• Plans for Buffalo Thunder prom are still on track

    Prom organizers were greeted with cheers and applause from the Los Alamos High School’s senior class Wednesday as the high school’s junior class, the class that’s sponsoring the prom, filled them in on their plans to host their plans at Buffalo Thunder Resort.
    The ticket prices will be $50, which includes a three-course meal and the dance. The minimum financial commitment is $6,000, which equals a minimum of 120 participants.
    According to Lisa Montoya, chief financial officer for Los Alamos Public Schools, Buffalo Thunder has committed to a maximum of 500 prom attendees. Historically, average prom attendance has been between 320 to 370 persons, according to administration officials.
    Prom organizers have until March 1 to meet the minimum financial requirement to reserve the venue. According to the school administration, the students have been busy raising the funds needed to make their plan work.
    Reports are the school’s annual ’Topper Revue has been very successful.
    For those interested in attending, performances are 7 p.m. today and 2 p.m. Monday.
    Also, Buffalo Thunder Resort Event Organizer Peter Lovato has offered prom organizers the use of its shuttles to and from the prom.

  • Foundation accepting proposals

    The Los Alamos Public Schools Foundation is planning to award grants for innovative ideas that augment the basic curriculum from licensed teachers in the district.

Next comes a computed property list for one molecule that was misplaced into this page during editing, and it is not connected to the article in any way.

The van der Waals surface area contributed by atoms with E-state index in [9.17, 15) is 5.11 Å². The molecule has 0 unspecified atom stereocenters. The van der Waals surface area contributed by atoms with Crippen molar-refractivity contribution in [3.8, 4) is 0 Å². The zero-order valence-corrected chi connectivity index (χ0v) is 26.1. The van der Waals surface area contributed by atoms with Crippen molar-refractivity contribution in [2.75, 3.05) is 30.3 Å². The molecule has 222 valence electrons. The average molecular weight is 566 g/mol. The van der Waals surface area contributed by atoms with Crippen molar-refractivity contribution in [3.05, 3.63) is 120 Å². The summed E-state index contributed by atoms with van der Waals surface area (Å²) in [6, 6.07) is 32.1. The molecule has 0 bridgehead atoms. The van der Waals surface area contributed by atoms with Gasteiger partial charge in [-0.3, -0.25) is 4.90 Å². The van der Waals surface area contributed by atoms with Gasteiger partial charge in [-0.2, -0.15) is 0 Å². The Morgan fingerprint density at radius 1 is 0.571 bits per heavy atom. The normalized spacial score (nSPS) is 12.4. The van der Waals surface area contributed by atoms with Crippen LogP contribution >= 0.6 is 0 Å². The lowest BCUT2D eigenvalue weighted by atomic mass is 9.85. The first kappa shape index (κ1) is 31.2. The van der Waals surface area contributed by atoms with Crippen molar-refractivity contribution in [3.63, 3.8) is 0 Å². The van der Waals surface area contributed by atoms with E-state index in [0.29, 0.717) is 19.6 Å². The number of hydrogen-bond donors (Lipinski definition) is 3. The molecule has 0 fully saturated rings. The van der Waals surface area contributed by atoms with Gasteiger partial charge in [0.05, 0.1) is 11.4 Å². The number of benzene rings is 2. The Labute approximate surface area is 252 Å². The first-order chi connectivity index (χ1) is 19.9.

Parents can team with licensed teachers to apply for grants. The Spring Great Ideas Grant applications are due Feb. 17. Applications must be received by 4 p.m.
    Grants will be awarded in May. Grant winners must implement their proposed projects by December 2015. 
    For additional information, to view past winners, or download the grant in PDF or Word form, visit the Foundation’s website at lapsfoundation.com under the “Teacher Grant” icon.
    Additionally, proposals are being accepted for Professional Developments Grants.
    The 2015 Professional Development Grant window is open and proposals are due by the Feb. 17 deadline.
    The intent of the LAPSF grant is to fund professional development opportunities for the summer or fall of 2015. Professional development grants are for teachers to attend training or to provide training to others within the local public district.
    Grant Proposals that will be considered include the following:
    • Educators who will attend training with the goal of bringing newfound knowledge in a content area back to their school, department and students.

  • At Attention